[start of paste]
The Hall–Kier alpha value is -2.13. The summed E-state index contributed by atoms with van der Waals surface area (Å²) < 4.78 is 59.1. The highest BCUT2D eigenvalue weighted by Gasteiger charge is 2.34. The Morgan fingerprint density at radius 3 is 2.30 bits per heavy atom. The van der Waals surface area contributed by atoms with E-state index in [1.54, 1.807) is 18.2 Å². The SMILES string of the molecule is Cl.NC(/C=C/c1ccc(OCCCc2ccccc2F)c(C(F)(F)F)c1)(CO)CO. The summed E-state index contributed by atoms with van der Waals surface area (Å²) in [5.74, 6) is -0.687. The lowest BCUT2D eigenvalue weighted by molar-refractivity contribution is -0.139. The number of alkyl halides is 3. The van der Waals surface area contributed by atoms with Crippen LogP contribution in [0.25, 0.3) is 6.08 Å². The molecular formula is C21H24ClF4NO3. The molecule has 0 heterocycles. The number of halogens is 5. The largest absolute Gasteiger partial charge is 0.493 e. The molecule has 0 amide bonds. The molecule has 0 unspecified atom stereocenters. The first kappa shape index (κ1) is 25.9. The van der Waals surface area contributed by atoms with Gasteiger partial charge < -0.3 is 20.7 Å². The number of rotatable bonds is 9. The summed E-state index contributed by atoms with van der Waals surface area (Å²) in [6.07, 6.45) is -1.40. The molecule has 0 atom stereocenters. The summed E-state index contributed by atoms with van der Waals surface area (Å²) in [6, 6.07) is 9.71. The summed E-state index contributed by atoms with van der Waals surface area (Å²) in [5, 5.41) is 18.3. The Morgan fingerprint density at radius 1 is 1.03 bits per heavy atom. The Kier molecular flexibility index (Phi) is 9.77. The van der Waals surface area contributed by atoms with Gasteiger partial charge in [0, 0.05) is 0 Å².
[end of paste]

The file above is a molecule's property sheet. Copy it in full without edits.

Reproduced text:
The Hall–Kier alpha value is -2.13. The summed E-state index contributed by atoms with van der Waals surface area (Å²) < 4.78 is 59.1. The highest BCUT2D eigenvalue weighted by Gasteiger charge is 2.34. The Morgan fingerprint density at radius 3 is 2.30 bits per heavy atom. The van der Waals surface area contributed by atoms with E-state index in [1.54, 1.807) is 18.2 Å². The SMILES string of the molecule is Cl.NC(/C=C/c1ccc(OCCCc2ccccc2F)c(C(F)(F)F)c1)(CO)CO. The summed E-state index contributed by atoms with van der Waals surface area (Å²) in [5.74, 6) is -0.687. The lowest BCUT2D eigenvalue weighted by molar-refractivity contribution is -0.139. The number of alkyl halides is 3. The van der Waals surface area contributed by atoms with Crippen LogP contribution in [0.25, 0.3) is 6.08 Å². The molecular formula is C21H24ClF4NO3. The molecule has 0 heterocycles. The number of halogens is 5. The largest absolute Gasteiger partial charge is 0.493 e. The molecule has 0 amide bonds. The molecule has 0 unspecified atom stereocenters. The first kappa shape index (κ1) is 25.9. The van der Waals surface area contributed by atoms with Gasteiger partial charge < -0.3 is 20.7 Å². The number of rotatable bonds is 9. The summed E-state index contributed by atoms with van der Waals surface area (Å²) in [6.07, 6.45) is -1.40. The molecule has 0 atom stereocenters. The summed E-state index contributed by atoms with van der Waals surface area (Å²) in [6, 6.07) is 9.71. The summed E-state index contributed by atoms with van der Waals surface area (Å²) in [5, 5.41) is 18.3. The Morgan fingerprint density at radius 1 is 1.03 bits per heavy atom. The Kier molecular flexibility index (Phi) is 9.77. The van der Waals surface area contributed by atoms with Gasteiger partial charge in [0, 0.05) is 0 Å².